The Peace of Westphalia, 1648. The Thirty Years’ War is over and the great wars of religion have come to an end, at least in the traditional way. Wars and controversy over religion have not ended to this day, but the majority of the “hot” war days concerning religion were at an end. A new leader among European continental nations had sprung up and her name was France. By the skillful manipulation and war making effort of Jean Armand du Plessis, Cardinal Richelieu as we know him, not only was the process of consolidating the French crown into the hands of the monarchy completed, but France emerged from the Thirty Years’ War as the power in the West. The phrase, “when France sneezes the rest of Europe catches cold” was to soon be the norm throughout continental Europe as well. French philologists were to standardize the French language, allowing not only greater cooperation among the various territories in France, but also creating a language that was more “exportable” and becomes the language of the elite in Europe. It is true that Elizabeth I may have spoken French better than English in her day (r. 1558-1603), but now the language of the French would reach many ears and become truly the language of etiquette and learning, cementing further the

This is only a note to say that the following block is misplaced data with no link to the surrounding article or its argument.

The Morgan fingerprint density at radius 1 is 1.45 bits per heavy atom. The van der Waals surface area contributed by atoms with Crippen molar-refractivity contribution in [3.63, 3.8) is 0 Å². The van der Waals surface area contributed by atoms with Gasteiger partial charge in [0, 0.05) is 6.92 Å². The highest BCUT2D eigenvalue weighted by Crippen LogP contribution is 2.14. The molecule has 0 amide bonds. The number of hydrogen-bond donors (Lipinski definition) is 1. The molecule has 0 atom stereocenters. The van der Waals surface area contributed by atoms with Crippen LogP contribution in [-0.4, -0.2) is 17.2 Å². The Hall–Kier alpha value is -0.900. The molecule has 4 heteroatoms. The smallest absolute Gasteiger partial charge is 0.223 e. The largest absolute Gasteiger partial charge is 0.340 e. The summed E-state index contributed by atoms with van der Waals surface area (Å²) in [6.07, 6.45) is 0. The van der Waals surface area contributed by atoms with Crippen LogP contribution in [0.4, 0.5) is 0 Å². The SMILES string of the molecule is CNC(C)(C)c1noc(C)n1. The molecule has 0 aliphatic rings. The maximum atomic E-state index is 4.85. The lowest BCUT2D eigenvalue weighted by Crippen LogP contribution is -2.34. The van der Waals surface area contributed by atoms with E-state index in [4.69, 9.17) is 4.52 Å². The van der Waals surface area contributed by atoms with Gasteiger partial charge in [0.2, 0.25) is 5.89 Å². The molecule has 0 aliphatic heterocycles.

hold that France would maintain in Europe well after the reign of the Emperor, Napoleon I.

     The peace also signaled that by design, absolutism was going to be the model way of ruling a nation. For that example, we again turn to the French and what Cardinal Richelieu had fashioned. The power of the nation was concentrated into the hands of Louis XIII by the skillful maneuvering of Richelieu. The Cardinal executed nobles who would not acquiesce to his demands of completed loyalty to the king, he confiscated their lands, and destroyed their castles. These were examples that the monarch was not to be trifled with, if one valued his life. Not the behavior that one would expect from a representative of the Church, but then again, Richelieu justified his behavior by stating, “Where the interests of the state are concerned, God absolves actions which, if privately committed, would be a crime.” This he called raison d’ etat, a perfect justification for his actions. 
     Of course, to be able to do all of this, Richelieu would have to subdue that traditional thorn in the side of France…the Habsburgs. This he was effectively able to do by allying with “The Lion of the North”, Gustavus Adolphus, the Protestant king of Sweden. Through this alliance until Adolphus’ death in battle (1632), Richelieu was able to effectively blunt the Habsburg dominion over French territory and rule, but actually extend the influence of France as mentioned earlier in the fourth phase of the Thirty Years’ War known as the International Phase (sometimes called the French Phase). All in all, with much more to be told about this particular year in history, 1648 can certainly stand on its own and rightfully be given the title Pivot Year.